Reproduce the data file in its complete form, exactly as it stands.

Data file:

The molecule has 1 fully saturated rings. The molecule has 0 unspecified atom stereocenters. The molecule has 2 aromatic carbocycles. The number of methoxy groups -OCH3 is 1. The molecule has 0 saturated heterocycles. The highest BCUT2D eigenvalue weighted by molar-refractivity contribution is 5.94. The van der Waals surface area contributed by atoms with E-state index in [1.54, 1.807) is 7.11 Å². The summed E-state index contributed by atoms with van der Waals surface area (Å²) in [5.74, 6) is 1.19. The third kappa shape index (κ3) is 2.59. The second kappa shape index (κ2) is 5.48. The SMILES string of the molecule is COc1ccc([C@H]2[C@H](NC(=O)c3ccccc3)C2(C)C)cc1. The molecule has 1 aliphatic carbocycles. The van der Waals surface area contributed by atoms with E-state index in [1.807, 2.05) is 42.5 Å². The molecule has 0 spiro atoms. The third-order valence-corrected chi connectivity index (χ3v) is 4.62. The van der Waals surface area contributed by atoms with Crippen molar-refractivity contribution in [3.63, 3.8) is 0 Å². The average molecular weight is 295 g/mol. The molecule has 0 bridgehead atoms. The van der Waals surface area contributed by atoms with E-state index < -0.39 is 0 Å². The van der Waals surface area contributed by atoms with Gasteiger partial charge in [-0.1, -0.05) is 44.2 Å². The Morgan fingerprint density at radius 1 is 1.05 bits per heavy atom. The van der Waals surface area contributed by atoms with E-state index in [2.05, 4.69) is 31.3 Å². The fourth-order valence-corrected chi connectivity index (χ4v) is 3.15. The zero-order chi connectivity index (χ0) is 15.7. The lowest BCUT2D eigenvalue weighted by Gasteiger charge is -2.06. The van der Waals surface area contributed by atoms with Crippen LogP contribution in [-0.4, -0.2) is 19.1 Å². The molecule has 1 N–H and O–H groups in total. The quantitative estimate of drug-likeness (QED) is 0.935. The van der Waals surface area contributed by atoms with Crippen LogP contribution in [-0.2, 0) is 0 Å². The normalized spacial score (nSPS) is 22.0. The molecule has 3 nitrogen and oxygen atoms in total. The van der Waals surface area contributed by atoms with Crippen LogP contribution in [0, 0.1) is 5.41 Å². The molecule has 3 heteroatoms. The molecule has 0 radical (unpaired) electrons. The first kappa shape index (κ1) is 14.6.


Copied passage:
The molecule has 1 fully saturated rings. The molecule has 0 unspecified atom stereocenters. The molecule has 2 aromatic carbocycles. The number of methoxy groups -OCH3 is 1. The molecule has 0 saturated heterocycles. The highest BCUT2D eigenvalue weighted by molar-refractivity contribution is 5.94. The van der Waals surface area contributed by atoms with E-state index in [1.54, 1.807) is 7.11 Å². The summed E-state index contributed by atoms with van der Waals surface area (Å²) in [5.74, 6) is 1.19. The third kappa shape index (κ3) is 2.59. The second kappa shape index (κ2) is 5.48. The SMILES string of the molecule is COc1ccc([C@H]2[C@H](NC(=O)c3ccccc3)C2(C)C)cc1. The molecule has 1 aliphatic carbocycles. The van der Waals surface area contributed by atoms with E-state index in [1.807, 2.05) is 42.5 Å². The molecule has 0 spiro atoms. The third-order valence-corrected chi connectivity index (χ3v) is 4.62. The van der Waals surface area contributed by atoms with Crippen molar-refractivity contribution in [3.63, 3.8) is 0 Å². The average molecular weight is 295 g/mol. The molecule has 0 bridgehead atoms. The van der Waals surface area contributed by atoms with E-state index < -0.39 is 0 Å². The van der Waals surface area contributed by atoms with Gasteiger partial charge in [-0.1, -0.05) is 44.2 Å². The Morgan fingerprint density at radius 1 is 1.05 bits per heavy atom. The van der Waals surface area contributed by atoms with E-state index in [2.05, 4.69) is 31.3 Å². The fourth-order valence-corrected chi connectivity index (χ4v) is 3.15. The zero-order chi connectivity index (χ0) is 15.7. The lowest BCUT2D eigenvalue weighted by Gasteiger charge is -2.06. The van der Waals surface area contributed by atoms with Crippen LogP contribution in [-0.4, -0.2) is 19.1 Å². The molecule has 1 N–H and O–H groups in total. The quantitative estimate of drug-likeness (QED) is 0.935. The van der Waals surface area contributed by atoms with Crippen LogP contribution in [-0.2, 0) is 0 Å². The normalized spacial score (nSPS) is 22.0. The molecule has 3 nitrogen and oxygen atoms in total. The van der Waals surface area contributed by atoms with Crippen LogP contribution in [0, 0.1) is 5.41 Å². The molecule has 3 heteroatoms. The molecule has 0 radical (unpaired) electrons. The first kappa shape index (κ1) is 14.6.